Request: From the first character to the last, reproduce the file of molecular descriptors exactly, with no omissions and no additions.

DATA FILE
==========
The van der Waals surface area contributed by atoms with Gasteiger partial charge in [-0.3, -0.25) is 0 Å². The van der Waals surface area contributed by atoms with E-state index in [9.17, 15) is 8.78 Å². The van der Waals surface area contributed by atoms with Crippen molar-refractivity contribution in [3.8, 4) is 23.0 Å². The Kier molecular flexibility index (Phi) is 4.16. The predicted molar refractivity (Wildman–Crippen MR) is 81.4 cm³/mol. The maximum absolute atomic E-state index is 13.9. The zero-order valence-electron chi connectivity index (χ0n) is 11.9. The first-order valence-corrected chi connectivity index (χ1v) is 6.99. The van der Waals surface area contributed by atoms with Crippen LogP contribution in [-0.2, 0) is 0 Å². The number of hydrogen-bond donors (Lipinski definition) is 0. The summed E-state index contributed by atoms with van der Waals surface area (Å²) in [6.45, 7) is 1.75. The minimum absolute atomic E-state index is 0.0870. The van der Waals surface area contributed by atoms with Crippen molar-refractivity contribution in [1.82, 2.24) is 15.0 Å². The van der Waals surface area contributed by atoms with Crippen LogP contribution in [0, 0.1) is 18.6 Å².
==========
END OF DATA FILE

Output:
The van der Waals surface area contributed by atoms with Gasteiger partial charge in [-0.3, -0.25) is 0 Å². The van der Waals surface area contributed by atoms with E-state index in [9.17, 15) is 8.78 Å². The van der Waals surface area contributed by atoms with Crippen molar-refractivity contribution in [3.8, 4) is 23.0 Å². The Kier molecular flexibility index (Phi) is 4.16. The predicted molar refractivity (Wildman–Crippen MR) is 81.4 cm³/mol. The maximum absolute atomic E-state index is 13.9. The zero-order valence-electron chi connectivity index (χ0n) is 11.9. The first-order valence-corrected chi connectivity index (χ1v) is 6.99. The van der Waals surface area contributed by atoms with Crippen LogP contribution in [-0.2, 0) is 0 Å². The number of hydrogen-bond donors (Lipinski definition) is 0. The summed E-state index contributed by atoms with van der Waals surface area (Å²) in [6.45, 7) is 1.75. The minimum absolute atomic E-state index is 0.0870. The van der Waals surface area contributed by atoms with Crippen molar-refractivity contribution in [1.82, 2.24) is 15.0 Å². The van der Waals surface area contributed by atoms with Crippen LogP contribution in [0, 0.1) is 18.6 Å².